The EPA pamphlet, A Cause for Alarm—Acid Precipitation in the Northeast, provides the following information about acid rain: “When airborne pollutants are transported through the atmosphere, some of the pollutants (such as sulfur dioxide and nitrogen dioxide) combine with water vapor to form acids. These air pollutants are literally washed out of the air by rain, snow and fog. Such precipitations are abnormally acidic thus the term ‘atmospheric precipitation,’ which is part of a more general process called ‘atmospheric disposition,’ during which other pollutants, such as heavy metals and toxic organics fall to earth, in both wet and dry weather.”

According to this same EPA pamphlet, the Northeast has the most problems caused by acid rain: “Prevailing wind patterns subject the Northeast to transported air pollutants year round. Granitic bedrock geology and related soils leave large sections of the Northeast with little natural defense against acid precipitation. Lakes, streams, and drinking water supplies naturally low in alkalinity have little ability to neutralize the acid and buffer its effects.”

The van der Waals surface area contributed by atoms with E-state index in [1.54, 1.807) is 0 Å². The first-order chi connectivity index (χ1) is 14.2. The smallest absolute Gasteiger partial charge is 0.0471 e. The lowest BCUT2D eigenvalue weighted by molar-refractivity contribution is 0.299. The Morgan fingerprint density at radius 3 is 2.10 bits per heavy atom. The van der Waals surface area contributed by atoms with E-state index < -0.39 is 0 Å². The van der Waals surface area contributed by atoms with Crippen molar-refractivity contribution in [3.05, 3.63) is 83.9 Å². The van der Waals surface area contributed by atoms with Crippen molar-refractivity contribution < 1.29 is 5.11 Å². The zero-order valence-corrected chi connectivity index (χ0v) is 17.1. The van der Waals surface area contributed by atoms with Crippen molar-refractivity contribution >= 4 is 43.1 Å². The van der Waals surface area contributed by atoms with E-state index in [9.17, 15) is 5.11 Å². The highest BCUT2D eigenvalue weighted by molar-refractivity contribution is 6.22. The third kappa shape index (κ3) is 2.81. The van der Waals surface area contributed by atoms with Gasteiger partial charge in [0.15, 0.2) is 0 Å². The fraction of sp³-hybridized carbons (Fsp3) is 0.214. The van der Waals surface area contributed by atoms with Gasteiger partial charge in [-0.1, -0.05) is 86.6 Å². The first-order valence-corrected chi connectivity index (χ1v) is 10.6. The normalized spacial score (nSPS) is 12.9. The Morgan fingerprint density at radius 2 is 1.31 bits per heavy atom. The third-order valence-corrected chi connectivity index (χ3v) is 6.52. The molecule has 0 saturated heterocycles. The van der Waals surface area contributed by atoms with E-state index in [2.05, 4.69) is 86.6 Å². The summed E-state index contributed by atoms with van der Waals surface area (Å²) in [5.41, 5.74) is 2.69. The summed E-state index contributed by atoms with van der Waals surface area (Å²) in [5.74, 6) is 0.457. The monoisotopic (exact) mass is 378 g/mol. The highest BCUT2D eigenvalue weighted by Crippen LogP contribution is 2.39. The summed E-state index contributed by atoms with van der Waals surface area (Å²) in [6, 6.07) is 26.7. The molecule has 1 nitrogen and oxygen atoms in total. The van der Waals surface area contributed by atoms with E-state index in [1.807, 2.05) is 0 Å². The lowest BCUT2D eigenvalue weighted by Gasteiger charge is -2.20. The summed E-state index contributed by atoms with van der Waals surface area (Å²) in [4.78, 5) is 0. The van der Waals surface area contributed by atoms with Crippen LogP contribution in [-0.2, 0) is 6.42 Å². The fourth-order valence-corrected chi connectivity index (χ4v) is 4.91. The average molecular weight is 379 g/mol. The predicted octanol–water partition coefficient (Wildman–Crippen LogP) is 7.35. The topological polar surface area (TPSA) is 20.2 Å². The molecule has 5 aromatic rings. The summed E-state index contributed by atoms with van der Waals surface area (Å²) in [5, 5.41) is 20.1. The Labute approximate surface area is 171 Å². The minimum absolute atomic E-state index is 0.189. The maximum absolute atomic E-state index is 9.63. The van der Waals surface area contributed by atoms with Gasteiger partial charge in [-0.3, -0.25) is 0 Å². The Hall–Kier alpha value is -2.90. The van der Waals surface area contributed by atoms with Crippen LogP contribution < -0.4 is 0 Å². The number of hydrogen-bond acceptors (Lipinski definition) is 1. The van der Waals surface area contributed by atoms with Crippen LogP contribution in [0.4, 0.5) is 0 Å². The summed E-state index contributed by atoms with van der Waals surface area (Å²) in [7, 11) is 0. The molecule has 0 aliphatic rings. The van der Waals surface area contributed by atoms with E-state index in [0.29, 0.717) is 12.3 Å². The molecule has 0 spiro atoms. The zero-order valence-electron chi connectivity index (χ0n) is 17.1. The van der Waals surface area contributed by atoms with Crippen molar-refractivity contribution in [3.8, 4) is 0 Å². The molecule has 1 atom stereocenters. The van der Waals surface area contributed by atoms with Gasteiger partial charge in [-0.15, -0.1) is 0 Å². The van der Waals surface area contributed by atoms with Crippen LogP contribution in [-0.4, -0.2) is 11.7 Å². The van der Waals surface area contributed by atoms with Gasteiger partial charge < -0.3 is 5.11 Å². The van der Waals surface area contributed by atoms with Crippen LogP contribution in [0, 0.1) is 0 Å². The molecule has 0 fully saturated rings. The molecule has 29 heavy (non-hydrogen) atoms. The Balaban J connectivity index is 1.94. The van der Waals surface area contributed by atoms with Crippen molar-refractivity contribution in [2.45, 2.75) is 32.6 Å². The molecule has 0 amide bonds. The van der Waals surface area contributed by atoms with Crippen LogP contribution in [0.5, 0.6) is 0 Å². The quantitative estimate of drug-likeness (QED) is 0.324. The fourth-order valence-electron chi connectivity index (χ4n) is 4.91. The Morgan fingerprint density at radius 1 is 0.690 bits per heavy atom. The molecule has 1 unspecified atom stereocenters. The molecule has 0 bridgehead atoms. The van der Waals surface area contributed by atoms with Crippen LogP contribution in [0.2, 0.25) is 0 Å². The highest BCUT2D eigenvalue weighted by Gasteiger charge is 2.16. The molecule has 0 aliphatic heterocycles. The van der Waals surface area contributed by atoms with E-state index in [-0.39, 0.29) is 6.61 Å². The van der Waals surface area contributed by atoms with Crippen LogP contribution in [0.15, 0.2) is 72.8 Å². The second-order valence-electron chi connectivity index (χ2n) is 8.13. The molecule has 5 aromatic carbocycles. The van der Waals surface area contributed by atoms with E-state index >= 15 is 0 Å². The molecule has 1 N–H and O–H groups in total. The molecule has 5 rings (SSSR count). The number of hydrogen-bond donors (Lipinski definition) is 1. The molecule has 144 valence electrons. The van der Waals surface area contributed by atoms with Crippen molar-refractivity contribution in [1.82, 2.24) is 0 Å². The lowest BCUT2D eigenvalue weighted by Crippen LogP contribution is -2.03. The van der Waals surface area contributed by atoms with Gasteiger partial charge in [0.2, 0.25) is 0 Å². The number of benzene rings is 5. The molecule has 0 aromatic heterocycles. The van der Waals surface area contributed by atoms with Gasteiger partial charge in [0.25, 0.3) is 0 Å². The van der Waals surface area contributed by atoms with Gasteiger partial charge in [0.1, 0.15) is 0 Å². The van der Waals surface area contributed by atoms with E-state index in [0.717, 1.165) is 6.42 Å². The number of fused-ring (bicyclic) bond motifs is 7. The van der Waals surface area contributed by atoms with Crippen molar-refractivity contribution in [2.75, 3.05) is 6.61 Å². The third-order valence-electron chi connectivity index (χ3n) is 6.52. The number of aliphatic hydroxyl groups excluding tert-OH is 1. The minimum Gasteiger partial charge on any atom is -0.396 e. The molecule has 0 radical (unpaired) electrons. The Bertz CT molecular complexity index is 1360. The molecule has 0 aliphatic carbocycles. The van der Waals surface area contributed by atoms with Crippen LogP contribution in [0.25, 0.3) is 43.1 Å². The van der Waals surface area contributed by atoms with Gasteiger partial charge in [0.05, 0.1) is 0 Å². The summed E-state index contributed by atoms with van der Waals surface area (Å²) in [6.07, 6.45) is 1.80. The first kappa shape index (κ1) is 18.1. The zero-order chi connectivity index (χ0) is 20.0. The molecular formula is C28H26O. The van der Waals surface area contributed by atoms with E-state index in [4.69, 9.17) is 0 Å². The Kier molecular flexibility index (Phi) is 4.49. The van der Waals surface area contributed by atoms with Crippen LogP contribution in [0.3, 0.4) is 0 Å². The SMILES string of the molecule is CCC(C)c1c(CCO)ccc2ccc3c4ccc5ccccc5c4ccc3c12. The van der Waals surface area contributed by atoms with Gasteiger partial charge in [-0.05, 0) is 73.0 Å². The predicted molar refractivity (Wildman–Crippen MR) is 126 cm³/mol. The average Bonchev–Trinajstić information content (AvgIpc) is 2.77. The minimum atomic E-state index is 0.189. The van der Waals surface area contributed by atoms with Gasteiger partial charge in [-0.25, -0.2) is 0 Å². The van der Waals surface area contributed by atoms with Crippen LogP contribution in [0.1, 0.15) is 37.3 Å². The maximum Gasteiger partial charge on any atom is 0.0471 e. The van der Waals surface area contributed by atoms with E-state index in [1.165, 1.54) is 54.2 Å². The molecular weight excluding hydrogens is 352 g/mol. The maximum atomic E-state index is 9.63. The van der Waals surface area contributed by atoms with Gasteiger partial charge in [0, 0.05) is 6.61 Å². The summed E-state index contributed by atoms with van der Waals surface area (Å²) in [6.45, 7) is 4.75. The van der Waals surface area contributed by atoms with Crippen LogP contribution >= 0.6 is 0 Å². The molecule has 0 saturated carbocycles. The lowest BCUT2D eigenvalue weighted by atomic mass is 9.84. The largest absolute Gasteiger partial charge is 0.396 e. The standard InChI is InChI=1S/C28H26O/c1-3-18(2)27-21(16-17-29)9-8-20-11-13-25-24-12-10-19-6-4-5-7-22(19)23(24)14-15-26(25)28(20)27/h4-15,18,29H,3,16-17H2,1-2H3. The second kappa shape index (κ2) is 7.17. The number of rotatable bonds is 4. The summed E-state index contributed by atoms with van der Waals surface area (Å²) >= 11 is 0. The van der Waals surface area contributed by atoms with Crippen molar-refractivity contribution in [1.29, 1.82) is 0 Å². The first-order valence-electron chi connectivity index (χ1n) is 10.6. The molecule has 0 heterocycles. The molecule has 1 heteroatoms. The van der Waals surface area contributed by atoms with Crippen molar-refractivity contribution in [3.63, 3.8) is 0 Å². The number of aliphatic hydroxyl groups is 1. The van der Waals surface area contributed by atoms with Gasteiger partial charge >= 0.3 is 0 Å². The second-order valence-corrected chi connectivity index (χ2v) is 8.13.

Wetlands are lands where saturation with water is the dominant factor determining the nature of soil development and the types of plant and animal communities living in the soil and on its surface. Historically, wet lands have been considered as wastelands of little value to society and have been subject to dumping, filling and draining, with little thought given to the consequences caused by these activities. Only relatively recently has the role of wetlands become more fully understood in maintaining and improving environmental quality.